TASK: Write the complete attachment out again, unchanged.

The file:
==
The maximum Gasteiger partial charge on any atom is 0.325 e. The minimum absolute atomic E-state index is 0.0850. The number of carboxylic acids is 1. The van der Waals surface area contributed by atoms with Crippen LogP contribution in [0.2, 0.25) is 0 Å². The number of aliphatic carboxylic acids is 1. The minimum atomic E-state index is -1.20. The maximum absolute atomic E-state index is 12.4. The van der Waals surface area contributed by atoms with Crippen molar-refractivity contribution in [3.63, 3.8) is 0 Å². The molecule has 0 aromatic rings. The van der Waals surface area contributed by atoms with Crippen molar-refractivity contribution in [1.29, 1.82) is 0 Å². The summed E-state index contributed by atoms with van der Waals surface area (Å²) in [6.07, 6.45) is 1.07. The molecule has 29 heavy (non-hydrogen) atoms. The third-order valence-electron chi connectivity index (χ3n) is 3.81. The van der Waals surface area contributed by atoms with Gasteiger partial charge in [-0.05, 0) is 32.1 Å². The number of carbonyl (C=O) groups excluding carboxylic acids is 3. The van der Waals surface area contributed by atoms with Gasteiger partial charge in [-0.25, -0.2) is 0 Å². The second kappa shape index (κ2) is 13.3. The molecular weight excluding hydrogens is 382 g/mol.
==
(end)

The maximum Gasteiger partial charge on any atom is 0.325 e. The minimum absolute atomic E-state index is 0.0850. The number of carboxylic acids is 1. The van der Waals surface area contributed by atoms with Crippen LogP contribution in [0.2, 0.25) is 0 Å². The number of aliphatic carboxylic acids is 1. The minimum atomic E-state index is -1.20. The maximum absolute atomic E-state index is 12.4. The van der Waals surface area contributed by atoms with Crippen molar-refractivity contribution in [3.63, 3.8) is 0 Å². The molecule has 0 aromatic rings. The van der Waals surface area contributed by atoms with Crippen molar-refractivity contribution in [1.29, 1.82) is 0 Å². The summed E-state index contributed by atoms with van der Waals surface area (Å²) in [6.07, 6.45) is 1.07. The molecule has 29 heavy (non-hydrogen) atoms. The third-order valence-electron chi connectivity index (χ3n) is 3.81. The van der Waals surface area contributed by atoms with Gasteiger partial charge in [-0.05, 0) is 32.1 Å². The number of carbonyl (C=O) groups excluding carboxylic acids is 3. The van der Waals surface area contributed by atoms with Gasteiger partial charge in [-0.25, -0.2) is 0 Å². The second kappa shape index (κ2) is 13.3. The molecular weight excluding hydrogens is 382 g/mol.